Dinner was spent at a local farmer’s market, which looks more like a potluck than a farmer’s market. You start at one end of the long row of tables and each person hands you one of whatever they offer that night: mi quang (pork or shrimp & rice noodles), banh bao (rice dumplings), banh dap (rice pancake) and of course rice wine. Snag some chopsticks and you’re ready to go.

Meet Local

The resort usually gets a kickback or two from any place they recommend, so before I go anywhere, I look around online for any place I know an American might be. They’ve generally been in the location for a while and know all the best spots.

Randy’s Books was my first stop. A Vietnam War veteran owns this charming little bookstore with a pretty deep bench in the Vietnam culture and biography section. He’s a writer and when I visited was currently editing two of his friends’ books. I’m pretty sure this bookstore is in the front part of his house. The staircase has book titles on the panels, and the smell of the 18th century wood mixed with old books would intoxicate any reader.

Randy told me where Anthony Bourdain likes to eat when he’s in town and swore the best foodie experience in Hoi An is actually in a Greek restaurant run by an ex-pat. He also ticked off on his fingers temples, museums, shops and craft tours. It’s clear he does this a lot. By the front door was a rack of business cards and he handed me several. Armed with this, I set out.

 

Buddhist temple to pray, check. Japanese covered bridge, saw it. Lantern-filled streets at night to dance, yep. Boat ride down the Thu Bon, done. Local tailor for new suits, had to. Chatting with locals about their history, a must. Meeting Americans in sports t-shirts, of course.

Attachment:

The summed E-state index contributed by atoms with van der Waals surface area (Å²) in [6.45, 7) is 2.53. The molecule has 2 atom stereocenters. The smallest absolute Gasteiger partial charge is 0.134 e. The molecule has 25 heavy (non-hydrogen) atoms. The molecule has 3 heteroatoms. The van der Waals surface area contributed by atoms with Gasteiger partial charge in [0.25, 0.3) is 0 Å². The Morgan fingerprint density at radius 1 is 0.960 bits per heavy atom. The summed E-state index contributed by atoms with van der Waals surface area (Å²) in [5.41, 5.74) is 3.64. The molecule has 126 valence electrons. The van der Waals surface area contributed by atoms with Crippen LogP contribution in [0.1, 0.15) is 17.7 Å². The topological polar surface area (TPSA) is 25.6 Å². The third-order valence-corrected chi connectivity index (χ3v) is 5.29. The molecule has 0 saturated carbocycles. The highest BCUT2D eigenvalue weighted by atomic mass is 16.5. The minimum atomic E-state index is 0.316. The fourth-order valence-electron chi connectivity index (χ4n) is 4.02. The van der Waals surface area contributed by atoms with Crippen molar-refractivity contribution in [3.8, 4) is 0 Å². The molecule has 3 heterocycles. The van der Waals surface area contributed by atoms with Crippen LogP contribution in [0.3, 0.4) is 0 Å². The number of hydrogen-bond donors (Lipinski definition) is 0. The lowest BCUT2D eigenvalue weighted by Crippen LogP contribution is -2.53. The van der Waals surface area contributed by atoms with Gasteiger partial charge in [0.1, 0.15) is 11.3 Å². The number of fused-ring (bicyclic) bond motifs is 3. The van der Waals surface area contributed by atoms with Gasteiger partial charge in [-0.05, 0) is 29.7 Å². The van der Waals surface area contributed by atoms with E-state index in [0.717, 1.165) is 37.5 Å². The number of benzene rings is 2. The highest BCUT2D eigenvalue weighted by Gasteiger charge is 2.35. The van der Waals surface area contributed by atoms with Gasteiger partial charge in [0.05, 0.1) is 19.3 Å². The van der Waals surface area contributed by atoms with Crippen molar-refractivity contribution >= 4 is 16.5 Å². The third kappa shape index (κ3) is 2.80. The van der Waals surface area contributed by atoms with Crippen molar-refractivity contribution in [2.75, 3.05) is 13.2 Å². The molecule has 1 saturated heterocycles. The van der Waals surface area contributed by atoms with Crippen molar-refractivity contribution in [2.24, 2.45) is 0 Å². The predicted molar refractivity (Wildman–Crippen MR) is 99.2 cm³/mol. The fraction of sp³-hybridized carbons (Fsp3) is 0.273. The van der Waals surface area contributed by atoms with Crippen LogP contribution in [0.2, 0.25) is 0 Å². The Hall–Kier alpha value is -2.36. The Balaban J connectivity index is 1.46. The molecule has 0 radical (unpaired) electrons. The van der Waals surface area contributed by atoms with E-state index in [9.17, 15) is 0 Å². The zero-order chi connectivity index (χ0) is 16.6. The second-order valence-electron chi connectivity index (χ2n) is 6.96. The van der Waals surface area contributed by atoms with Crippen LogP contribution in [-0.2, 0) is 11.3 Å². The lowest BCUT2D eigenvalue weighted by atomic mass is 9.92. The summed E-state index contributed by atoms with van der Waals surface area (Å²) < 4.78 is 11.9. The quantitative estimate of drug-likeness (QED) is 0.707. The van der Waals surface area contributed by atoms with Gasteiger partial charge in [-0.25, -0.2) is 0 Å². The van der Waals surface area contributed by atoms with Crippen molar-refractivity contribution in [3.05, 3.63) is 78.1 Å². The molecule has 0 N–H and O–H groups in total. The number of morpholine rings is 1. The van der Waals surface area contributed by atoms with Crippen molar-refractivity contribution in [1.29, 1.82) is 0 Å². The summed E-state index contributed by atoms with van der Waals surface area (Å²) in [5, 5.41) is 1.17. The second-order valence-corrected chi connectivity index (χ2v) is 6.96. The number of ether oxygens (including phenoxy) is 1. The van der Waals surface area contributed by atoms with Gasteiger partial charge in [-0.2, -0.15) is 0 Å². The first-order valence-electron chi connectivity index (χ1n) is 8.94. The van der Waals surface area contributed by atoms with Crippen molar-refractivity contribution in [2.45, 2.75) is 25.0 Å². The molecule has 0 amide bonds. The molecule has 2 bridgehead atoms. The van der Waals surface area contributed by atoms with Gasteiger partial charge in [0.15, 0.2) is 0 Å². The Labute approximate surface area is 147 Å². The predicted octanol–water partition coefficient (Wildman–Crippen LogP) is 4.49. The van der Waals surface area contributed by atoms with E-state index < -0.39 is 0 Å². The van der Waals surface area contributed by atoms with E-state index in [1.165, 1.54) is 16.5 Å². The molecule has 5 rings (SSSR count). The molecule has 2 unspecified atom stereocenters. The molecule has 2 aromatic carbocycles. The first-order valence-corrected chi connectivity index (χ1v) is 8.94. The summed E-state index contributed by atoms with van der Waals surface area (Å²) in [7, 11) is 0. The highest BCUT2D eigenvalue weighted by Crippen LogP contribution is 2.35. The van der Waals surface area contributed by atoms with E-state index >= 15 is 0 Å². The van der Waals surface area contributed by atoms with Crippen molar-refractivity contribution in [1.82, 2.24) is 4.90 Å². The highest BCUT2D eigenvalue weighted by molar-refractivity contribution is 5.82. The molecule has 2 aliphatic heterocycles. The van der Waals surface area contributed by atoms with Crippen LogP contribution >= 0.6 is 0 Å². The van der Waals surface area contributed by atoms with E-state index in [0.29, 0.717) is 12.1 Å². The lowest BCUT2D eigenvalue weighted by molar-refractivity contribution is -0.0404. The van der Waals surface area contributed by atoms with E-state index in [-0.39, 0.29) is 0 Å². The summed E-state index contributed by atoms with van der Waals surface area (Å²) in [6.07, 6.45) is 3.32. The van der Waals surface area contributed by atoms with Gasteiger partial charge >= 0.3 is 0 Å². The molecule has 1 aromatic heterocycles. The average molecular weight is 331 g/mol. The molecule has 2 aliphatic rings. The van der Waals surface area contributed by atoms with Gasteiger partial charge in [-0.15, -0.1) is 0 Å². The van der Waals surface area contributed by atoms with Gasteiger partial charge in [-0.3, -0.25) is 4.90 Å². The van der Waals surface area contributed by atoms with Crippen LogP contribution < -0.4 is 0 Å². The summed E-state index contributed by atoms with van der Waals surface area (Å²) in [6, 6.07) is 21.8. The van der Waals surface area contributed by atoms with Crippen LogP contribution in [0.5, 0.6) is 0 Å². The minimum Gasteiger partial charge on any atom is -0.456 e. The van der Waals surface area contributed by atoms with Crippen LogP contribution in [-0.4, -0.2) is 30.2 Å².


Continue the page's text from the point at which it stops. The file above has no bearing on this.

But more importantly for me, I met and talked to real people, and that helps me develop real characters for my novels. And I drove a motorbike (actually crashed a motorbike!) and made rice pancakes and toured the alleyways not just the main drags. That’s how I can build authentic worlds for my readers. So the next time you travel, think bed & breakfast instead of hotel and hit up the local bookstore or coffee shop for ideas on where to go. Trust me, you’ll love your trip all the more for doing it!

—————

Quick travel tip:

A lot of people ask me about the language barrier, and frankly, I’ve traveled to 35 countries, and that’s never been a problem for me. If you smile and nod and point, you can communicate with anyone. But I do find it useful to learn a few local phrases: hello, thank you, where’s the restroom/taxi/train. Most locals like it when you make the effort, and frankly, it’s respectful to the culture to at least try. But definitely download the language to your Google Translate app. It may not have the most exact translation, but it will be close enough to help.